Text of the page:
It’s been a season of opposites for Michigan State and Indiana, at latest compared to last season. The Hoosiers have had a tougher schedule and as a result, enter this game at 2-3. The Spartans remain undefeated and are -3 point road favorites for this one with an over/under of 51.5 points.
There’s a chance Michigan State would have the same record as Indiana if they swapped schedules, mainly because MSU hasn’t played any top-10 teams. That said, the Hoosiers haven’t been competitive in their losses to Iowa, Cincinnati or Penn State. Even their 33-31 win against Western Kentucky wasn’t pretty, a team MSU beat 48-31.
When these teams met last season, Indiana won 24-0, mainly because of turnovers, though Michael Penix seemed to find Ty Fryfogle wide open on every play as the two connected for 200 yards.
Penix Likely Out
Unfortunately for Indiana, Penix probably won’t play in this game after separating his shoulder two weekends ago. Jack Tuttle is the projected starter in his place, someone who has only played when Penix has been hurt.
Tuttle is 8-for-18 this season and closed as the starter last season, averaging five yards per pass on 72 attempts. The Hoosiers will likely try to run the ball behind Stephen Carr (386 yards), but he’s averaging just 3.8 yards per carry.
The way to beat MSU’s defense is to torch what has been a bad secondary, but Tuttle may not be able to do that, leading to a noticeable edge for the road team. Michigan State is allowing more than 300 passing yards per game but a solid 3.3 yards per rush. If the Hoosiers can’t run the ball, it’ll be up to Tuttle to put points on the board.
It’s hard to gauge Indiana’s defense because of a schedule that’s featured either bad teams or really good ones. It’s also hard to look at last year’s result because this is a different Michigan State offense. Overall, the Hoosiers are allowing 4.1 yards per carry and 28.2 points per game.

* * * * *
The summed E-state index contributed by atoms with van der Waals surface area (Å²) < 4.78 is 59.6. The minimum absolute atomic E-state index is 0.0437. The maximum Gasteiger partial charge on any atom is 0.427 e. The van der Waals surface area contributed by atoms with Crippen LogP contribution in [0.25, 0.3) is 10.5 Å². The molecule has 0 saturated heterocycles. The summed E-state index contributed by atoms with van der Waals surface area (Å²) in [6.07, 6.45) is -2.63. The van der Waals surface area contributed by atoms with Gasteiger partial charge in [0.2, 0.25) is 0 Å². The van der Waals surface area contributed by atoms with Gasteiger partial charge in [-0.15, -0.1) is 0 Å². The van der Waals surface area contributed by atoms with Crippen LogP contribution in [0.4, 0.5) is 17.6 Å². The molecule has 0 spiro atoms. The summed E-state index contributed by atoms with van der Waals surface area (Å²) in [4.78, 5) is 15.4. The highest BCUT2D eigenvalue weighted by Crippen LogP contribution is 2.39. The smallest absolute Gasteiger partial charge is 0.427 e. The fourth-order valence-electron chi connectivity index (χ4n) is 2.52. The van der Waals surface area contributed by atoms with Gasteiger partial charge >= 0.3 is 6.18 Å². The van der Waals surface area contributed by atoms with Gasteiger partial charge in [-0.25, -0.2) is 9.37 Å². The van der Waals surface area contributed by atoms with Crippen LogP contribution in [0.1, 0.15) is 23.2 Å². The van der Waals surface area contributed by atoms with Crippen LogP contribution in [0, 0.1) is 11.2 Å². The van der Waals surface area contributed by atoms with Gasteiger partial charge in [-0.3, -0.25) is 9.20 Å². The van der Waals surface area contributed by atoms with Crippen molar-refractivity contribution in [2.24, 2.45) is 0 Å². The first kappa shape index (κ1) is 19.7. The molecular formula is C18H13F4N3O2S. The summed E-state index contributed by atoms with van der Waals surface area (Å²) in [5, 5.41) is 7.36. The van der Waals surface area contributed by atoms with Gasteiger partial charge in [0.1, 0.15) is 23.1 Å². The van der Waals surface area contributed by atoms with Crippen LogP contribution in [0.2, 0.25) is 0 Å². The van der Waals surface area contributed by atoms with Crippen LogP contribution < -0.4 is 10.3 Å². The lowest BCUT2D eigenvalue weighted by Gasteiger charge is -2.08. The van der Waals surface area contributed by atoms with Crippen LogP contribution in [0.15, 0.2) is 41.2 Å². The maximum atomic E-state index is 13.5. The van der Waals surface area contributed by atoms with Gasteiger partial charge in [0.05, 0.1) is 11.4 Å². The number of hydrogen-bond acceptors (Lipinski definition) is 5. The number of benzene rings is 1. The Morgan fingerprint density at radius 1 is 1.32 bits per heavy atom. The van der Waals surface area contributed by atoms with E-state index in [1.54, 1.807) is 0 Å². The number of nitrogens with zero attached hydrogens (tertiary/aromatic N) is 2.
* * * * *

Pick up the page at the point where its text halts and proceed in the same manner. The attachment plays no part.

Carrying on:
Spartans Can Move the Ball
For the most part, the Spartans have moved the ball fairly easily on every opponent except maybe Nebraska. The passing game has been a perfect complement to the ground game, which is the main reason they’re averaging 36.7 points per game. Last year’s meeting between these teams was actually when MSU quarterback Payton Thorne kind of won the starting gig.
Thorne has been great this season, averaging 10 yards per pass for 14 touchdowns and two picks. Top receivers Jayden Reed and Jalen Nailor have almost identical numbers, both with almost 500 receiving yards on more than 21 yards per catch.
Of course, running back Kenneth Walker III is maybe the highlight of the offense, as he’s in Heisman discussions with 912 yards and nine touchdowns on 7.1 yards per carry.
If Penix can’t play, MSU may have the edge on both sides of the ball. However, if Penix feels well enough to start over Tuttle, this could be a high-scoring game, mainly because of MSU’s pass defense.
The Spartans are 6-2 ATS in their last eight road games and the Hoosiers are 7-2 ATS in their last nine conference games. The over has hit in 10 of the last 13 meetings between these schools.
We were high on Indiana coming into this season after the season they had on 2020. Our bad. The Hoosiers haven’t stepped up to the plate but rather, they resemble the Indiana we are used to.
Most of that enthusiasm we had, had to do with Penix. He hasn’t been the same this year, but if he did play, there’s always the chance he turns in an A+ game. But with Penix likely out, there’s only one way to look here.